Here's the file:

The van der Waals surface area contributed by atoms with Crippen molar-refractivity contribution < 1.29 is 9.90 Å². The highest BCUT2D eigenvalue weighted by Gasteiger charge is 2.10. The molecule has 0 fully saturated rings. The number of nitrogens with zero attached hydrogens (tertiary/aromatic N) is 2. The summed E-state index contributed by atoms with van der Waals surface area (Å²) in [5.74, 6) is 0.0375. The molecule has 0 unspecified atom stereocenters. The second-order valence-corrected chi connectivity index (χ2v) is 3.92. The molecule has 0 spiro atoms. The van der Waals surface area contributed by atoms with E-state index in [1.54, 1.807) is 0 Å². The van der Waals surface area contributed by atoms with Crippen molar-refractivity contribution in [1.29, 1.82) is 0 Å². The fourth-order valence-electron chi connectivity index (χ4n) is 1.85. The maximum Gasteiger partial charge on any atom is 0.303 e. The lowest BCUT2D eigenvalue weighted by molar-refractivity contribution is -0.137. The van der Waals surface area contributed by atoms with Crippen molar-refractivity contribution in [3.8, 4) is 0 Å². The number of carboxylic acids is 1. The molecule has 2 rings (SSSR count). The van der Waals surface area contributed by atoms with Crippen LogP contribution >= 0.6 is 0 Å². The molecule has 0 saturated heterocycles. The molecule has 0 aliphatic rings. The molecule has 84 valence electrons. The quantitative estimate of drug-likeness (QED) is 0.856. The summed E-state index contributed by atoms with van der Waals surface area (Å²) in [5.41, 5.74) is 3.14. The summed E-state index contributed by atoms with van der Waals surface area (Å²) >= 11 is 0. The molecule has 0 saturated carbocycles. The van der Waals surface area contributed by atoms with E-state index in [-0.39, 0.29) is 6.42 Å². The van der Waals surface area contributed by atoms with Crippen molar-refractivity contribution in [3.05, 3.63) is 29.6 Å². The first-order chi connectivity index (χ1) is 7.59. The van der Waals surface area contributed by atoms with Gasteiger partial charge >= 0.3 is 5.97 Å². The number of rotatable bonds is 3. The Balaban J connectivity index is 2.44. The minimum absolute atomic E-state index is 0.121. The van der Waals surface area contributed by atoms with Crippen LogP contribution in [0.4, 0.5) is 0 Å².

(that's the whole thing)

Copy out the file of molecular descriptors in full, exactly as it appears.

The van der Waals surface area contributed by atoms with Crippen molar-refractivity contribution < 1.29 is 9.90 Å². The highest BCUT2D eigenvalue weighted by Gasteiger charge is 2.10. The molecule has 0 fully saturated rings. The number of nitrogens with zero attached hydrogens (tertiary/aromatic N) is 2. The summed E-state index contributed by atoms with van der Waals surface area (Å²) in [5.74, 6) is 0.0375. The molecule has 0 unspecified atom stereocenters. The second-order valence-corrected chi connectivity index (χ2v) is 3.92. The molecule has 0 spiro atoms. The van der Waals surface area contributed by atoms with E-state index in [1.54, 1.807) is 0 Å². The van der Waals surface area contributed by atoms with Crippen molar-refractivity contribution in [1.29, 1.82) is 0 Å². The fourth-order valence-electron chi connectivity index (χ4n) is 1.85. The maximum Gasteiger partial charge on any atom is 0.303 e. The lowest BCUT2D eigenvalue weighted by molar-refractivity contribution is -0.137. The van der Waals surface area contributed by atoms with Crippen molar-refractivity contribution in [3.8, 4) is 0 Å². The number of carboxylic acids is 1. The molecule has 2 rings (SSSR count). The van der Waals surface area contributed by atoms with Crippen LogP contribution >= 0.6 is 0 Å². The molecule has 0 saturated heterocycles. The molecule has 0 aliphatic rings. The molecule has 84 valence electrons. The quantitative estimate of drug-likeness (QED) is 0.856. The summed E-state index contributed by atoms with van der Waals surface area (Å²) in [5.41, 5.74) is 3.14. The summed E-state index contributed by atoms with van der Waals surface area (Å²) >= 11 is 0. The molecule has 0 saturated carbocycles. The van der Waals surface area contributed by atoms with E-state index in [-0.39, 0.29) is 6.42 Å². The van der Waals surface area contributed by atoms with Crippen molar-refractivity contribution in [3.05, 3.63) is 29.6 Å². The first-order chi connectivity index (χ1) is 7.59. The van der Waals surface area contributed by atoms with Gasteiger partial charge >= 0.3 is 5.97 Å². The number of rotatable bonds is 3. The Balaban J connectivity index is 2.44. The minimum absolute atomic E-state index is 0.121. The van der Waals surface area contributed by atoms with Crippen LogP contribution in [0.4, 0.5) is 0 Å².